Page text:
6. Corporate Hospitality. More suited to larger developments perhaps, but some smaller operators also cater to the corporate market, offering team building and stress management courses. Standards need to be high, and each delegate will usually want private accommodation and facilities.
  7. Boutique. This glamping model can include some of the above, but it’s primary focus is to provide a highly individual and specialised offer to its guests.
  8. Adults Only. Something of a niche, but more glamping sites are aimed a creating secluded, private breaks for couples.
  9. Sustainable. With the increased awareness around pollution, plastics and waste, putting more pressure on our planet’s resources and elements, sustainable breaks are and will become even more of a focus.
  10. Accessible. We could do more to make accommodations accessible to those who interact with the world in a unique way – be it through limited physical mobility, spectrum, limited sight / hearing, or dyslexia and dyscalculia.

Supplementary Accommodation

This is where an existing hospitality business diversifies their accommodation mix by adding glamping. i.e. campsites, holiday parks, public houses, B&Bs, hotels, resorts. I’ve advised owners of hotels and public houses on adding glamping to their existing accommodation and it always works well. They can accommodate more guests for events and weddings, and attract guests who wouldn’t otherwise have stayed. If you own such a business with suitable adjoining land, but haven’t added glamping yet – why not?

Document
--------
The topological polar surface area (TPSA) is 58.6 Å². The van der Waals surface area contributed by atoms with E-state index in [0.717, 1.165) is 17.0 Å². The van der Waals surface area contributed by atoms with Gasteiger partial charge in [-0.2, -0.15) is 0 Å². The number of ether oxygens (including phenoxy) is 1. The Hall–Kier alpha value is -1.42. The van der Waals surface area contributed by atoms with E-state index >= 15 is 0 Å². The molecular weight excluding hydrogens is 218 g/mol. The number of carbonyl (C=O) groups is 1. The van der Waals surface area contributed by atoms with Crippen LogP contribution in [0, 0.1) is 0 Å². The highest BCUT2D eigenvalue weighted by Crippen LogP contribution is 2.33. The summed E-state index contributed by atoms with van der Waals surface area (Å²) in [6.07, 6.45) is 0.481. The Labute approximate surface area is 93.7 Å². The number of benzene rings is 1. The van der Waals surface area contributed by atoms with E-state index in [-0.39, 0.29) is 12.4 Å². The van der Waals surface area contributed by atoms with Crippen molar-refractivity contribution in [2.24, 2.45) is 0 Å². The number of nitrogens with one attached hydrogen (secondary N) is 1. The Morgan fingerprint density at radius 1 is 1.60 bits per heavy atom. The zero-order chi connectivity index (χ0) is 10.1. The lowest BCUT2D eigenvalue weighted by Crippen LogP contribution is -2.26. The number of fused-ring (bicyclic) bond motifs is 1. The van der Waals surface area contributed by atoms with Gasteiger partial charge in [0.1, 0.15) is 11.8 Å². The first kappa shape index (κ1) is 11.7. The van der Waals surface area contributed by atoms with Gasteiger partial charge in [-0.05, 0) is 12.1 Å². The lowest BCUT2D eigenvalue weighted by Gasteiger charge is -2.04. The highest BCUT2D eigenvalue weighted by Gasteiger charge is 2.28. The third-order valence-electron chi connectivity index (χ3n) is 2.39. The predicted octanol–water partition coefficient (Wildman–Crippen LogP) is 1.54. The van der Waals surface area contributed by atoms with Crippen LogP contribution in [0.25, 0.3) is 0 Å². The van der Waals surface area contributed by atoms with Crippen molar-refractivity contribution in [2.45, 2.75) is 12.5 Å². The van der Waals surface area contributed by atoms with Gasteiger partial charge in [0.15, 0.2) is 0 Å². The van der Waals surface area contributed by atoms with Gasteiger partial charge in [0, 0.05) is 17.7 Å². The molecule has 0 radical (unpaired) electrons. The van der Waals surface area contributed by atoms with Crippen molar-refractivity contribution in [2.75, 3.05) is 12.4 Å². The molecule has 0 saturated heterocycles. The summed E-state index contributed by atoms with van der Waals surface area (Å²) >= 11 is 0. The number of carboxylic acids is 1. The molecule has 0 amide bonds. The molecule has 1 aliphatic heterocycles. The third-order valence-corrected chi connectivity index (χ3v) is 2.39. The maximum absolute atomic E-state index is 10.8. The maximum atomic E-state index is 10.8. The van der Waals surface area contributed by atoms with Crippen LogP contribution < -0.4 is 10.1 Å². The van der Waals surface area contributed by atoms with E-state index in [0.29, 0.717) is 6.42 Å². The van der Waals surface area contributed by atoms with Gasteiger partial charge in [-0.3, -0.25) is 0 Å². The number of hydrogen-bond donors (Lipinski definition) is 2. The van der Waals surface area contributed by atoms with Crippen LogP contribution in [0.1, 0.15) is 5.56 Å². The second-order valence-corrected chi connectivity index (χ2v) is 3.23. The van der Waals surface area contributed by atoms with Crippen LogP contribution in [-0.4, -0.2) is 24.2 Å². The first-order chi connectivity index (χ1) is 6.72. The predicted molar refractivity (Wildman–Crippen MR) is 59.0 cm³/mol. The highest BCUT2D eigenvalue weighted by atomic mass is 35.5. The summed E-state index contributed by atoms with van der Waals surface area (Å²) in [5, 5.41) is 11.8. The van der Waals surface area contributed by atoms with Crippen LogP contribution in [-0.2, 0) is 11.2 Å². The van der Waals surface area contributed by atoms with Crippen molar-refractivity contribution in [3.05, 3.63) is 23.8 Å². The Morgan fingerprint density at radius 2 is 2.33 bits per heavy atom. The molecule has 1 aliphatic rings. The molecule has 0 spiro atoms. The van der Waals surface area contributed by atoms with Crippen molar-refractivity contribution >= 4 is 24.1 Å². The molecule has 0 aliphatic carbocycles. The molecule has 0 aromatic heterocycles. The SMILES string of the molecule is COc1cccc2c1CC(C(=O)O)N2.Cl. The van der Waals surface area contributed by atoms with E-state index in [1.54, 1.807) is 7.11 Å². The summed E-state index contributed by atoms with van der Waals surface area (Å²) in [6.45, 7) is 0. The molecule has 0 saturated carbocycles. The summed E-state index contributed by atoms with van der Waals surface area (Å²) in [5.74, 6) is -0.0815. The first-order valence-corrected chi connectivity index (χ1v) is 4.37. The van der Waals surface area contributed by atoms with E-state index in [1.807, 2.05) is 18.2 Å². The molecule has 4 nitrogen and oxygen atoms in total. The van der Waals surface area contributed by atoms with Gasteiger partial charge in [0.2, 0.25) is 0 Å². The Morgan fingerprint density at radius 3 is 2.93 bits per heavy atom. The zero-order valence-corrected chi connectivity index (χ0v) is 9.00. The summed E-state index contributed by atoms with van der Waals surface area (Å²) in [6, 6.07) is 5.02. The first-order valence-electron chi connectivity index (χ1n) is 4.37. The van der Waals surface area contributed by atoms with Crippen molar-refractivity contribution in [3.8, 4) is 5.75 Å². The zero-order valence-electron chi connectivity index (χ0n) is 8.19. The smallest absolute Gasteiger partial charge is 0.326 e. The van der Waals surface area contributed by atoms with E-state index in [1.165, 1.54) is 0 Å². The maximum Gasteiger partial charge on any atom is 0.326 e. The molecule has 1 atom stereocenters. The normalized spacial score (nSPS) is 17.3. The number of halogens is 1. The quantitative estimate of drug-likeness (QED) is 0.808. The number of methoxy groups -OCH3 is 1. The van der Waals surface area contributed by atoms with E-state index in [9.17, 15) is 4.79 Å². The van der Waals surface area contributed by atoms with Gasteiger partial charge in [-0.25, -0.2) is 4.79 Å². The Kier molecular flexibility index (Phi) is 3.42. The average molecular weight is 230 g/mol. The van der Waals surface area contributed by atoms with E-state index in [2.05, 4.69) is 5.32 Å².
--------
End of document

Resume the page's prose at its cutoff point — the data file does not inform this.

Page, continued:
I was tempted to include ‘attractions’ in ‘supplementary accommodation’ but I think they should stand alone because their core business isn’t accommodation. In my head, historic properties and theme parks have a category of their own too, but then the principle of adding glamping to an existing attraction is the same whether it’s 500, or 15 years old. Glamping is a natural addition to these attractions, creating an enriched experience for visitors, encouraging longer stays and boosting revenue. The glamping should ideally have a design connection with the nature of the attraction – rather than a clumsy, thoughtless add-on.


Leasehold isn’t a new concept in holiday accommodation, many parks and caravan sites have been selling chalets and statics on long-term leases for a long time. It is however, new to glamping, where until now accommodation has been let for short-breaks only. I’m not sure if this will catch on in the UK, but it’s already happening in Europe. What will it be next, time-share?

 Pop-Up Sites

Under this header you’ll find:

  • Pre-ordered glamping, usually bell tents, erected at regular campsites by a third-party operator for guests, taken down at the end of their stay, and sometimes re-erected at another site for them. I’ve seen a few such operators come and go.
  • Event glamping, where a village of glamping is erected for hire at events such as festivals and sports. Example – ‘Pop Up Hotel’ at Glastonbury festival.
  • Temporary event tipi and /or accommodations for weddings and guests, usually on private land.
  • 28 day Pop Up Glamping – where landowners are permitted to hold camping on their land for up to 28 days perm annum.

If you’re new to glamping as a business, I hope this has given a clear overview of at least some of the glamping business models currently in operation.

Published in Open Air Business